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    2. Cells
    2 Topics
  2. 3. Movement of Substances
    1 Topic
  3. 4. Nutrients
    4 Topics
  4. 5. Enzymes
    2 Topics
    6. Nutrition in Humans
    4 Topics
  6. 7. Nutrition in Plants
    2 Topics
  7. 8. Transport in Humans
    5 Topics
  8. 9. Transport in Plants
    4 Topics
  9. 10. Respiration in Humans
    5 Topics
  10. 11. Excretion in Humans
    4 Topics
  11. 12. Homeostasis
    3 Topics
  12. 13. Nervous System
    2 Topics
  13. 14. Human Eye
    2 Topics
  14. 15. Hormones
    2 Topics
    16. Cell Division
    3 Topics
  16. 17. Reproduction in Plants
    3 Topics
  17. 18. Reproduction in Humans
    5 Topics
  18. 19. Heredity
    6 Topics
  19. 20. Molecular Genetics
    2 Topics
    21. Ecology
    5 Topics
  21. 22. Our Impact on the Ecosystem
    2 Topics
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What is Digestion?

  • Digestion is the process whereby large food molecules are broken down into smaller, soluble molecules that can be absorbed into the body cells.

Digestion in the mouth

The salivary glands in the mouth secrete saliva, which is mixed with the food by the tongue. The saliva contains mucus which softens the food. Salivary amylase digests starch to maltose.

The chewing action of teeth breaks up larger pieces of food into smaller pieces (physical digestion). The tongue rolls the food into small, slippery, round masses or boli. Peristalsis in the walls of the oesophagus and gravity push the bolus into the stomach.

Digestion in the stomach

The presence of food in the stomach stimulates the gastric glands to release gastric juice.Peristalsis in the walls of the stomach mixes the food with the gastric juice. Gastric juice is a dilute solution of hydrochloric acid (pH 2), mucus and pepsin.

Dilute hydrochloric acid:

1) Stops the action of salivary amylase by denaturing it

2) Changes inactive forms of enzymes pepsinogen to active form pepsin

3) Provide slightly acidic conditions suitable for the action of pepsin

4) Kills potentially harmful microorganisms in the food

Pepsin digests proteins to polypeptides.

Food remains in stomach for 3-4 hours. Partly digested food becomes liquefied, forming chyme. Pyloric sphincter relaxes to release the chyme from stomach into duodenum.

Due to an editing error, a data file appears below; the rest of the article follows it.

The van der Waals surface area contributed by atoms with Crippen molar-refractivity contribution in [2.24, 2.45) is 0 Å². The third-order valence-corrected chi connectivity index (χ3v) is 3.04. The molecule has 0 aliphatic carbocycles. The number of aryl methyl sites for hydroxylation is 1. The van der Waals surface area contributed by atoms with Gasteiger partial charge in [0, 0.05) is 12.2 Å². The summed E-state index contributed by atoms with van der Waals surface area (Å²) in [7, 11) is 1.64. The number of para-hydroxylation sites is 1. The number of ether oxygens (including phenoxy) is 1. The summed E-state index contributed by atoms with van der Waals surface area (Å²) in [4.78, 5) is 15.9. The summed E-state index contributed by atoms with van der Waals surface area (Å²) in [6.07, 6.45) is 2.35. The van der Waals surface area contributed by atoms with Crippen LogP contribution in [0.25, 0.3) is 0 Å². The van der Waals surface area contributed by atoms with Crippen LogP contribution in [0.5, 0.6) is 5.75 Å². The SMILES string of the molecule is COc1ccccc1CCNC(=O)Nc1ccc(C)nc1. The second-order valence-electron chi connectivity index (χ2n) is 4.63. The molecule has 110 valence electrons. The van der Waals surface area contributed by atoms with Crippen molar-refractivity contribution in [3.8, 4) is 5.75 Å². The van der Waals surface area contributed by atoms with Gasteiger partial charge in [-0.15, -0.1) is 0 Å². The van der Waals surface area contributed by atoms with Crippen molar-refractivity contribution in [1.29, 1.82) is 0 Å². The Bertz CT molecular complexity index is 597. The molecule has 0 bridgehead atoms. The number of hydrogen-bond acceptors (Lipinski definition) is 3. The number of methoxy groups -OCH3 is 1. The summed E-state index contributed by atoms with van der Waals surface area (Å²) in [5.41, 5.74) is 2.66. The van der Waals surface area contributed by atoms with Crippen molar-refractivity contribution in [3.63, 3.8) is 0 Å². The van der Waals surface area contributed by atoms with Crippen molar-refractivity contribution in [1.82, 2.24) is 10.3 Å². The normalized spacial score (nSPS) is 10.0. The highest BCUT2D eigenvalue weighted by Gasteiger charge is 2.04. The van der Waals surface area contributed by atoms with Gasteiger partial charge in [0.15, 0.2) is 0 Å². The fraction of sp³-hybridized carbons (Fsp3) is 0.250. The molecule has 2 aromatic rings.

Digestion in the small intestine

Chyme enters the duodenum and stimulates the release of:

pancreatic juice by the pancreas

bile by the gall bladder

– intestinal juice by the small intestine

These alkaline fluids neutralise the acidic chyme. The alkaline medium is needed for the action of intestinal and pancreatic enzymes.

The pancreas secretes pancreatic juice, which contains the enzymes pancreatic amylase, pancreatic lipaseand trypsin.

The gall bladder releases its stored bile. The bile passes through the bile duct into the duodenum.

The intestinal juice secreted by the intestinal glands contains the enzymes sucrase, maltase,lactase, intestinal lipase and peptidases. These enzymes digest food molecules.

Pancreatic juiceAction of Pancreatic Amylase: starchà maltose   Action of Pancreatic Lipase: fats à fatty acids and glycerol   Action of Pancreatic Trypsin: protein à polypeptides
So Many Lazy Little People Intestinal juiceAction of Intestinal Sucrase: sucroseà glucose and fructose   Action of Intestinal Maltase: maltoseà glucose   Action of Intestinal Lactase: lactose àglucose and galactose   Action of Intestinal Lipase: fats àfatty acids and glycerol   Action of Intestinal Peptidase: polypeptides àamino acids
BileBile salts emulsify fats.This causes the fats to break into tiny fat droplets suspended in water, forming an emulsion. Emulsification increases the surface area to volume ratio of the fats, speeding up their digestion by lipase. Emulsified fats are digested by lipases (pancreatic andintestinal lipases) to fatty acidsand glycerol.
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